Secondly, information should be gathered about the company from public domains such as news articles, company reports and subscription-only resources, such as Dun & Bradstreet, Lexus-Nexus, Factiva, etc. Constitutional documents of the Company, annual reports and annual returns filed with statutory authorities, giving information on shareholdings, directors should also be analyzed including quarterly and half-yearly reports, in the case of listed companies (in accordance with the standard listing agreement prescribed by the SEBI). Government resources should be checked to see if there are particular issues concerning the business, relationship with a particular country, government, or client, or other policy concern. The top managers or board members of the company can also be scrutinized by conducting a search involving sensitive information to determine if the company individual is eligible for a visa to the US, which is one way to identify risks to the agency. By conducting web searches about the company untapped information about the company may also become evident which would be helpful in furthering the business transaction. Local searches should also be conducted to gather information about the company’s current customers, suppliers, and/or private sector or government partners, relevant local associations and to assess the overall reputation of the company.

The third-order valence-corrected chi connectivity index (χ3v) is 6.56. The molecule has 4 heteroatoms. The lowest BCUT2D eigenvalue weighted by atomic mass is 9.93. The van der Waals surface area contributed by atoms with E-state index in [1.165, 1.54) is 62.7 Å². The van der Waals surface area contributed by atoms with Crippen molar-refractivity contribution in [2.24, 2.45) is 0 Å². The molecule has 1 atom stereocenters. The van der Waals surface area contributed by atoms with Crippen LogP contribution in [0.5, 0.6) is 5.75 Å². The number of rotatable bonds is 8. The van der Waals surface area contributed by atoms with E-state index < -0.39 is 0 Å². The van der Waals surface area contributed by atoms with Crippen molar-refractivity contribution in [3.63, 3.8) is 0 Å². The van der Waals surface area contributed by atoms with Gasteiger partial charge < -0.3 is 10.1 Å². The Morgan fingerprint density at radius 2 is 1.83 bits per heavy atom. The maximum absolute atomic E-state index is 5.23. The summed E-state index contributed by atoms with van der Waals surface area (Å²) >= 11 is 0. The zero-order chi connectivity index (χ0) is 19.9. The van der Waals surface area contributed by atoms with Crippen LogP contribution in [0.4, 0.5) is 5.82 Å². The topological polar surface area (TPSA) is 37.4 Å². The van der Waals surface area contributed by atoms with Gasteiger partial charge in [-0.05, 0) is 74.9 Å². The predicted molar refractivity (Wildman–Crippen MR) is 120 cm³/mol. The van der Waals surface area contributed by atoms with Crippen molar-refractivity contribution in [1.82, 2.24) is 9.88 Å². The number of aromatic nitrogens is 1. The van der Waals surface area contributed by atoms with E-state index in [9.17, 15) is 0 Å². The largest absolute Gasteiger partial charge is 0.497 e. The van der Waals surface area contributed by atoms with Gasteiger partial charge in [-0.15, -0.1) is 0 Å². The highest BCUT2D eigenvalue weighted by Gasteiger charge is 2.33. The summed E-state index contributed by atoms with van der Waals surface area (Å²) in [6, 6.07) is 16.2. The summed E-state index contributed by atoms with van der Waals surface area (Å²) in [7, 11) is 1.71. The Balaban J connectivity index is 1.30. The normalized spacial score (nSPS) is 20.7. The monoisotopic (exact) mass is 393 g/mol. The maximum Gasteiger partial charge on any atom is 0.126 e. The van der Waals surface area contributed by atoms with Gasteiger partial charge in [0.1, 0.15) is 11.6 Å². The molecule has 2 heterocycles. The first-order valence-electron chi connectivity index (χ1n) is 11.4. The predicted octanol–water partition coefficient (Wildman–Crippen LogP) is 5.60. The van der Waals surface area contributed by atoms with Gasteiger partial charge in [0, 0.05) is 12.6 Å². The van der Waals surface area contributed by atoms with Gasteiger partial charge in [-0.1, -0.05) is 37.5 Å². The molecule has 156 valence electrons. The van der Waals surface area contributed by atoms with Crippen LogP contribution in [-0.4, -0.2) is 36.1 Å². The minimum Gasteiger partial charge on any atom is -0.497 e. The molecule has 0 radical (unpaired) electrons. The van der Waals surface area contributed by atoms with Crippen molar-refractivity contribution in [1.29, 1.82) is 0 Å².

Thirdly, after all the information about the company has been obtained, the same must be analyzed to understand the business operation and the key strengths and weakness of entering into any scheme of merger or acquisition with such company.
Fourthly, the stock exchanges where merging and merged companies are listed should be informed about the merger proposal. From time to time, copies of all notices, resolutions, and orders should be mailed to the concerned stock exchanges.
Fifthly, the due diligence memo must be prepared and discussions held with the company to bring out the true nature of the transaction process and finalize the transaction. The Memorandum of Understanding (MOU) must be drafted thereafter and reviewed by the Agency deciding official well before serious alliance discussions begin with the potential partner. The Board of Directors of each company must approve the draft merger proposal and pass a resolution authorizing its directors/executives to pursue the matter further.
Although it might seem that due diligence has come to an end after the draft merger proposal has been approved by both the companies, however, due diligence is an ongoing process and may continue right throughout the existence of the amalgamated or merged company to evaluate any risk that may crop up at any point of time during the alliance.